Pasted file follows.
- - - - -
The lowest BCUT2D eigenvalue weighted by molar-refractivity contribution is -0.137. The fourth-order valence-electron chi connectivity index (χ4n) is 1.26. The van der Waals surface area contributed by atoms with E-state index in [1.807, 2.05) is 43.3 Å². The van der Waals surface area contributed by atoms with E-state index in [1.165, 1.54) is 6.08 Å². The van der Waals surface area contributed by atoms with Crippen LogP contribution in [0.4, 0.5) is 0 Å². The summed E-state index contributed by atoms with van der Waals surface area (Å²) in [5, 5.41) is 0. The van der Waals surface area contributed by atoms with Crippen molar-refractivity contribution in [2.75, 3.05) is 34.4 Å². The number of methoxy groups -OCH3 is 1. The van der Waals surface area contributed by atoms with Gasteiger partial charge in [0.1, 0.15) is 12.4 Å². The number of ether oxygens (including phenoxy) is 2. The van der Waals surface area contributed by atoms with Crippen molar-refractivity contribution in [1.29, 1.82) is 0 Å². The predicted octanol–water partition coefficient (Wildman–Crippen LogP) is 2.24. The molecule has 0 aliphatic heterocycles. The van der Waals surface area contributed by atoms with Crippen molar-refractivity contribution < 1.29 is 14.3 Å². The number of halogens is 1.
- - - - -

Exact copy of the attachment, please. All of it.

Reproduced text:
The lowest BCUT2D eigenvalue weighted by molar-refractivity contribution is -0.137. The fourth-order valence-electron chi connectivity index (χ4n) is 1.26. The van der Waals surface area contributed by atoms with E-state index in [1.807, 2.05) is 43.3 Å². The van der Waals surface area contributed by atoms with E-state index in [1.165, 1.54) is 6.08 Å². The van der Waals surface area contributed by atoms with Crippen LogP contribution in [0.4, 0.5) is 0 Å². The summed E-state index contributed by atoms with van der Waals surface area (Å²) in [5, 5.41) is 0. The van der Waals surface area contributed by atoms with Crippen molar-refractivity contribution in [2.75, 3.05) is 34.4 Å². The number of methoxy groups -OCH3 is 1. The van der Waals surface area contributed by atoms with Gasteiger partial charge in [0.1, 0.15) is 12.4 Å². The number of ether oxygens (including phenoxy) is 2. The van der Waals surface area contributed by atoms with Crippen molar-refractivity contribution in [1.29, 1.82) is 0 Å². The predicted octanol–water partition coefficient (Wildman–Crippen LogP) is 2.24. The molecule has 0 aliphatic heterocycles. The van der Waals surface area contributed by atoms with Crippen molar-refractivity contribution < 1.29 is 14.3 Å². The number of halogens is 1.